Dear Dr. Hurd:
Do you agree, in the context of our free will, that bad philosophy has the potential to push people toward madness or psychosis?
Dr. Hurd’s reply:
Absolutely. Actually, people drowning in madness and psychosis are, by definition, drowning in mistaken or bad ideas. Mistaken or bad ideas, in turn, are grounded in bad or wrong philosophy.
One of the worst philosophical errors one can make is to equate feelings with fact. Definitions of psychosis include such terms as ‘loose associations’ and ‘loose connections.’ These refer to a total breakdown in logic. If one holds logic as a strict standard, with logic overriding emotions when the two conflict, then psychosis is minimized or unlikely. If one never had good critical, objective thinking skills in the first place, then one is more prone to some sort of mental disruption.
Most often, the mental disruption we observe is neurotic anxiety or depression. Individuals with these problems are not psychotic or mad. But they do experience emotional states somewhat at odds with reality. They see themselves, life, or their ability to cope as much more futile or danger-ridden than is actually the case. They don’t lose touch with reality completely, but their emotions distort reality. They leave these emotions unchallenged or uncorrected at their psychological peril.
Dear Dr. Hurd:
Do you agree that a legitimate function of government is incarcerating the potentially violent mentally ill?
Dr. Hurd’s reply:
No. First of all, we don’t incarcerate people because they might commit a crime, at least not yet. In a free and rational society, we incarcerate people because they are convicted, beyond a reasonable doubt, of actually committing a crime.
It’s not a crime to be mentally ill, however one defines that. Some members of the American Psychological Association have referred to anti-leftism or conservatism as mental illness. Is the government then to incarcerate everyone who is not a leftist?
It’s not a crime to hold questionable viewpoints, or even outright evil viewpoints. It’s only acting on those viewpoints, by initiating force against others, that one becomes a criminal.
Imagine our society if the government had the power to incarcerate people it deems potential threats to society. Do you actually believe, once given this power, that government would limit such incarceration to the obviously psychotic? Of course not. Opponents of the Obama regime would be incarcerated for being a threat to that regime, and therefore ‘a threat to society.’ The same would be true under a religious dictatorship, rather than a secular and socialist regime such as Obama’s.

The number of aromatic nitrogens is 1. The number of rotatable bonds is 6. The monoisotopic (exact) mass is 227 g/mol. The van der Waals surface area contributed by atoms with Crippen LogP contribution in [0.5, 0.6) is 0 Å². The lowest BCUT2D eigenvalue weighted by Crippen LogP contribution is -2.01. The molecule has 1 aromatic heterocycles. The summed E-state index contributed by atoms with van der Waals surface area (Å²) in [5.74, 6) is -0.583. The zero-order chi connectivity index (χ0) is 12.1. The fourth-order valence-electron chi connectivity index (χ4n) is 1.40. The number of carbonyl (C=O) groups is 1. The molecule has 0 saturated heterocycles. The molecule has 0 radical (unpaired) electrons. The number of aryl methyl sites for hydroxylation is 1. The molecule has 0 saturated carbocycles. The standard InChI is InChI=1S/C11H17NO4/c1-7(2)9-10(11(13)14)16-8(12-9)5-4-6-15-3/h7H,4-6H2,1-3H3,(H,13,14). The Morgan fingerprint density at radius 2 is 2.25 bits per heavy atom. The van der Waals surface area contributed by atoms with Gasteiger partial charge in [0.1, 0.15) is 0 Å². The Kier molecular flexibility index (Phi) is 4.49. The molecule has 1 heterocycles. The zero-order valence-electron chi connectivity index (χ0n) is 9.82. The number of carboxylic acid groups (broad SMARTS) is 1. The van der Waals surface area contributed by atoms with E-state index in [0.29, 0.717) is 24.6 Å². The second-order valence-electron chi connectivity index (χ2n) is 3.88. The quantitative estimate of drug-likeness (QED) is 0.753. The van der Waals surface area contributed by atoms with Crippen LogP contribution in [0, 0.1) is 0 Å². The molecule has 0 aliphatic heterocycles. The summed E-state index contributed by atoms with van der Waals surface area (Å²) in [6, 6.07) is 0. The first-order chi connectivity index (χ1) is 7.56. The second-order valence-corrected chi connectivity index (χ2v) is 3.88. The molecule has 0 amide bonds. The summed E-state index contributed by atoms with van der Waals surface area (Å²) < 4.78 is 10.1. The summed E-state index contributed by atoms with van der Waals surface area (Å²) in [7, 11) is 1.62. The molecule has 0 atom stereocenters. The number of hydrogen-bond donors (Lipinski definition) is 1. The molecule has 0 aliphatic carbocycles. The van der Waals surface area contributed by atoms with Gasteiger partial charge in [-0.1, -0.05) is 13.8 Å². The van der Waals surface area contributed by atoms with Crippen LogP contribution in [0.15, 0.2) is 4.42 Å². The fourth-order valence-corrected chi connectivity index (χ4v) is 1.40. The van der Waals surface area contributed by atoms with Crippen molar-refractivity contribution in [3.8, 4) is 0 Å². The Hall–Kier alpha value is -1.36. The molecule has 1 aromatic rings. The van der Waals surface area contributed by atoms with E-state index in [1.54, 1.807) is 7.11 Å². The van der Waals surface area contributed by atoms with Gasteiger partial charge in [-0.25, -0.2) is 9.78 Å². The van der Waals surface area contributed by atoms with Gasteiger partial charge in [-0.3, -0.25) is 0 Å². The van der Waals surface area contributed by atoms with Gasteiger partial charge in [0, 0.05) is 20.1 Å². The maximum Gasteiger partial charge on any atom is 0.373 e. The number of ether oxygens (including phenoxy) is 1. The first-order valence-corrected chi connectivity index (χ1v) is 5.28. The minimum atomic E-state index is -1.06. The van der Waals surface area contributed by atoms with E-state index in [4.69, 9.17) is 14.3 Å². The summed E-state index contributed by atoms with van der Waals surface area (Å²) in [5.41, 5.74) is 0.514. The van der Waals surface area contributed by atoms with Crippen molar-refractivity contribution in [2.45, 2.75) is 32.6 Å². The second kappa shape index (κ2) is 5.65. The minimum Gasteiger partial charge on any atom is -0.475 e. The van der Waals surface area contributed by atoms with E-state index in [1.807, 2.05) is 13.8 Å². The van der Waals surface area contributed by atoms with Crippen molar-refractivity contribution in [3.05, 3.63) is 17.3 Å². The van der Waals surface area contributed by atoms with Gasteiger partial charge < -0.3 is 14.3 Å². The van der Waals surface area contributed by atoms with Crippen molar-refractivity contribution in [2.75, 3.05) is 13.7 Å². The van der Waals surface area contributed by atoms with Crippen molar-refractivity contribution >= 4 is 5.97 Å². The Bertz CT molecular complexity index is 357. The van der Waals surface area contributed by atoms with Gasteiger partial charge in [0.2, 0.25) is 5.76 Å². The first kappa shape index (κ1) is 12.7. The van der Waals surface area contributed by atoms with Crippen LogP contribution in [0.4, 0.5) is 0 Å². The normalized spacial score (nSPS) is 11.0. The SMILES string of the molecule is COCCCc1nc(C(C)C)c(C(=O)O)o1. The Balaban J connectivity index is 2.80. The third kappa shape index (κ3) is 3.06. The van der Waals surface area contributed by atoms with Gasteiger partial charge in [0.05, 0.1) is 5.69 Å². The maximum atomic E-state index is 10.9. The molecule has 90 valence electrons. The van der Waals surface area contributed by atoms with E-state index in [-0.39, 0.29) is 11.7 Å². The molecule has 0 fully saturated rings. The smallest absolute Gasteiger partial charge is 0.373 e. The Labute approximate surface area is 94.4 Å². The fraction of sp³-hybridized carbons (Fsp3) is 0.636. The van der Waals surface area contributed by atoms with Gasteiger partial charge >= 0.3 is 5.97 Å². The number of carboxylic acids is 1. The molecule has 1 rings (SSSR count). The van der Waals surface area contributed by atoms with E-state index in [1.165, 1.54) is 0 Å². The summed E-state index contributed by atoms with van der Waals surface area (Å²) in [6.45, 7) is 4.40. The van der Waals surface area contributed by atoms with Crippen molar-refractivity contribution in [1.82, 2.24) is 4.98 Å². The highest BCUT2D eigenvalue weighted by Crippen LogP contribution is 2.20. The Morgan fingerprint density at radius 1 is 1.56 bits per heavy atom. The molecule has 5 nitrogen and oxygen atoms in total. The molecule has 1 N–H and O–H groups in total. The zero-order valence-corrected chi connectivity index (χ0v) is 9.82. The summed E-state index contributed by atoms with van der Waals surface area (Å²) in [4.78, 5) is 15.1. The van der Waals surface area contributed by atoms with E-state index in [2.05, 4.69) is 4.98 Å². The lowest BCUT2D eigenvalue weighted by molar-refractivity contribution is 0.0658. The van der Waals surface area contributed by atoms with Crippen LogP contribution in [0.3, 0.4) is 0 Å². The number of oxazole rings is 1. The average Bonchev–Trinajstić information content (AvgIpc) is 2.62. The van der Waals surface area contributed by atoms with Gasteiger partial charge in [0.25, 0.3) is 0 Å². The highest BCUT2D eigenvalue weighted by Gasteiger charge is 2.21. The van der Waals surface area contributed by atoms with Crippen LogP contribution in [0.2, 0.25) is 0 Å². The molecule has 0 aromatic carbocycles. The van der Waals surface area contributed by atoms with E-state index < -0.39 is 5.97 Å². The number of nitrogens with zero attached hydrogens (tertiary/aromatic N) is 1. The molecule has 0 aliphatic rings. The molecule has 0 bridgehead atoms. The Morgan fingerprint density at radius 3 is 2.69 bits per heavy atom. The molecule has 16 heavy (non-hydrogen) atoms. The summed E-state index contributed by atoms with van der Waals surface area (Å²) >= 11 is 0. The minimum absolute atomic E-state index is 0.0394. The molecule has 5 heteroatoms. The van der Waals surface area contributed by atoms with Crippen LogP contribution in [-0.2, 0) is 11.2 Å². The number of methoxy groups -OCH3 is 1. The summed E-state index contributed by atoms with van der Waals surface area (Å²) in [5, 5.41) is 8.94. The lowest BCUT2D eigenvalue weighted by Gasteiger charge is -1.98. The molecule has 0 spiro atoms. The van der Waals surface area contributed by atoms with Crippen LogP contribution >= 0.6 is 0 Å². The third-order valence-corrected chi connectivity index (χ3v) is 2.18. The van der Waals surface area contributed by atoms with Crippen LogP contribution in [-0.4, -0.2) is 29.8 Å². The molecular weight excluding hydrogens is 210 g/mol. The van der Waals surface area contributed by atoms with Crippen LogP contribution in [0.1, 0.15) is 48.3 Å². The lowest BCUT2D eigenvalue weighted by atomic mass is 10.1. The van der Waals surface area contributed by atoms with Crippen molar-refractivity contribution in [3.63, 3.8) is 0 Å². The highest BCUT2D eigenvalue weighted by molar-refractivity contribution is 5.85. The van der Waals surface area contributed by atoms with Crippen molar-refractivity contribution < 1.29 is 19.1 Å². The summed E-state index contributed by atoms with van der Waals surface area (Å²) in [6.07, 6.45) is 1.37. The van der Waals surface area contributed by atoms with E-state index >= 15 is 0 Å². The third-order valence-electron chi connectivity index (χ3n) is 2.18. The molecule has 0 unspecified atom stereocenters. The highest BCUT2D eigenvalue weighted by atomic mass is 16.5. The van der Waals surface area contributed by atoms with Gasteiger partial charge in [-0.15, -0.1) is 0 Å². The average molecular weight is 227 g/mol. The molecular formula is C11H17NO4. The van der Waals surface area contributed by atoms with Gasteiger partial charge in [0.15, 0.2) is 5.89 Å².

The moment you give government the power to declare what is and isn’t rational thinking (or feeling) is the moment you have installed a totalitarian dictatorship. It’s possible that somebody is so chronically irrational and insane, perhaps unwilling to seek psychiatric help or unable to benefit from it, that he or she could be a potential threat to himself and/or others. Such a person would be forced to live off family, friends or other forms of charity. It’s not government’s place to force taxpayers into providing shelters, hospitals or therapeutic residences for such people. However, in a free society, the freedom exists to voluntarily help such people if one chooses. Many family members often attempt to do this, usually with predictably disastrous results.
If such a chronically insane and nonfunctioning person reached a point where he or she intruded on people’s private property rights, this would be in violation of the law—and of course, at this point, government would have to intervene. Such a person would either be incarcerated, or otherwise subdued (with due process of objective law) to be kept from harming innocent others.
This would only be in response to actual criminal acts.
Some take this last example as a justification for government incarcerating the obviously mentally ill or insane. But it’s no justification for government deciding who is or isn’t insane. It’s simply a response to the fact that the nonfunctioning person, with no place to go, is trespassing on the rights or private property of others.
This is the point where government begins to have a role. But no sooner. In the privacy of one’s own mind and property, anyone is free to think, feel or even delude him- or herself as he or she sees fit. None of it is government’s business, unless or until the person crosses a line and starts to break the law.
The idea of government being empowered to dictate what is or isn’t insane is a foundation of dictatorship. Castro did it, North Korea does it, Iran does it, Hitler did it and Soviet Russia did it. From the point-of-view of most governments, anyone who dislikes the men and women in power is self evidently insane. Once government
has the power to determine what is and isn’t insane, then political ‘crimes’ are punishable by law, and dictatorship has begun.
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